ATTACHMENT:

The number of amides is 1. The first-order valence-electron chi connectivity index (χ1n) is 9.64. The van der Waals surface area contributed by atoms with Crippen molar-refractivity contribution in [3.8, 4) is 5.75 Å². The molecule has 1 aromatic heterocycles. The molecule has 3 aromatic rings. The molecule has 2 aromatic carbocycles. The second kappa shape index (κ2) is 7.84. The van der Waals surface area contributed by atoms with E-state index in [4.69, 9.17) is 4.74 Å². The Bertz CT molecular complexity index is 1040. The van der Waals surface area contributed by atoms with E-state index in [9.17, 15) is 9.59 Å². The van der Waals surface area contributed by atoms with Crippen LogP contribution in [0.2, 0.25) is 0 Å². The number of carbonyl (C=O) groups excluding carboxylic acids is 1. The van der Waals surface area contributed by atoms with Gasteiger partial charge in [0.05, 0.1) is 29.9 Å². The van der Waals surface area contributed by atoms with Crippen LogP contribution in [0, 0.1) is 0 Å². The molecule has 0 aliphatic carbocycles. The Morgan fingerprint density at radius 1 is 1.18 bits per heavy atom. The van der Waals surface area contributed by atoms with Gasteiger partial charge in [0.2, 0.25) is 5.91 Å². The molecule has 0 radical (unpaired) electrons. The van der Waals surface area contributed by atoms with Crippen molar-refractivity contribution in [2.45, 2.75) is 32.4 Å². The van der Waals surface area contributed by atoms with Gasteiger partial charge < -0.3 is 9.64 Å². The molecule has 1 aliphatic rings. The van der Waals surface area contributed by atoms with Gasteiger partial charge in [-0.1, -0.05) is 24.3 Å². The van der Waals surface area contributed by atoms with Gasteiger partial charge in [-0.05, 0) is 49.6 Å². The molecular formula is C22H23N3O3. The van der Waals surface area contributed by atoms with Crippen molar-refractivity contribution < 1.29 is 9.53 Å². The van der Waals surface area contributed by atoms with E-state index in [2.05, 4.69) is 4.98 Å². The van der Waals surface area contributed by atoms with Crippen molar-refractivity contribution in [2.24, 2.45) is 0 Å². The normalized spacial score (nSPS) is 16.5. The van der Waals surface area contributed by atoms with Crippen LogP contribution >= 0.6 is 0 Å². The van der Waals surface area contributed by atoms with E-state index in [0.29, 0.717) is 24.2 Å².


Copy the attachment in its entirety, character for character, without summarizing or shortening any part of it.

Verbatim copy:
The number of amides is 1. The first-order valence-electron chi connectivity index (χ1n) is 9.64. The van der Waals surface area contributed by atoms with Crippen molar-refractivity contribution in [3.8, 4) is 5.75 Å². The molecule has 1 aromatic heterocycles. The molecule has 3 aromatic rings. The molecule has 2 aromatic carbocycles. The second kappa shape index (κ2) is 7.84. The van der Waals surface area contributed by atoms with E-state index in [4.69, 9.17) is 4.74 Å². The Bertz CT molecular complexity index is 1040. The van der Waals surface area contributed by atoms with E-state index in [9.17, 15) is 9.59 Å². The van der Waals surface area contributed by atoms with Crippen LogP contribution in [0.2, 0.25) is 0 Å². The number of carbonyl (C=O) groups excluding carboxylic acids is 1. The van der Waals surface area contributed by atoms with Gasteiger partial charge in [0.05, 0.1) is 29.9 Å². The van der Waals surface area contributed by atoms with Crippen LogP contribution in [0, 0.1) is 0 Å². The molecule has 0 aliphatic carbocycles. The Morgan fingerprint density at radius 1 is 1.18 bits per heavy atom. The van der Waals surface area contributed by atoms with Gasteiger partial charge in [0.2, 0.25) is 5.91 Å². The molecule has 0 radical (unpaired) electrons. The van der Waals surface area contributed by atoms with Crippen molar-refractivity contribution in [2.45, 2.75) is 32.4 Å². The van der Waals surface area contributed by atoms with Gasteiger partial charge < -0.3 is 9.64 Å². The molecule has 1 aliphatic rings. The van der Waals surface area contributed by atoms with Gasteiger partial charge in [-0.1, -0.05) is 24.3 Å². The van der Waals surface area contributed by atoms with Gasteiger partial charge in [-0.05, 0) is 49.6 Å². The molecular formula is C22H23N3O3. The van der Waals surface area contributed by atoms with Crippen molar-refractivity contribution < 1.29 is 9.53 Å². The van der Waals surface area contributed by atoms with E-state index in [2.05, 4.69) is 4.98 Å². The van der Waals surface area contributed by atoms with Crippen molar-refractivity contribution in [2.24, 2.45) is 0 Å². The normalized spacial score (nSPS) is 16.5. The van der Waals surface area contributed by atoms with Crippen LogP contribution >= 0.6 is 0 Å². The van der Waals surface area contributed by atoms with E-state index in [0.29, 0.717) is 24.2 Å².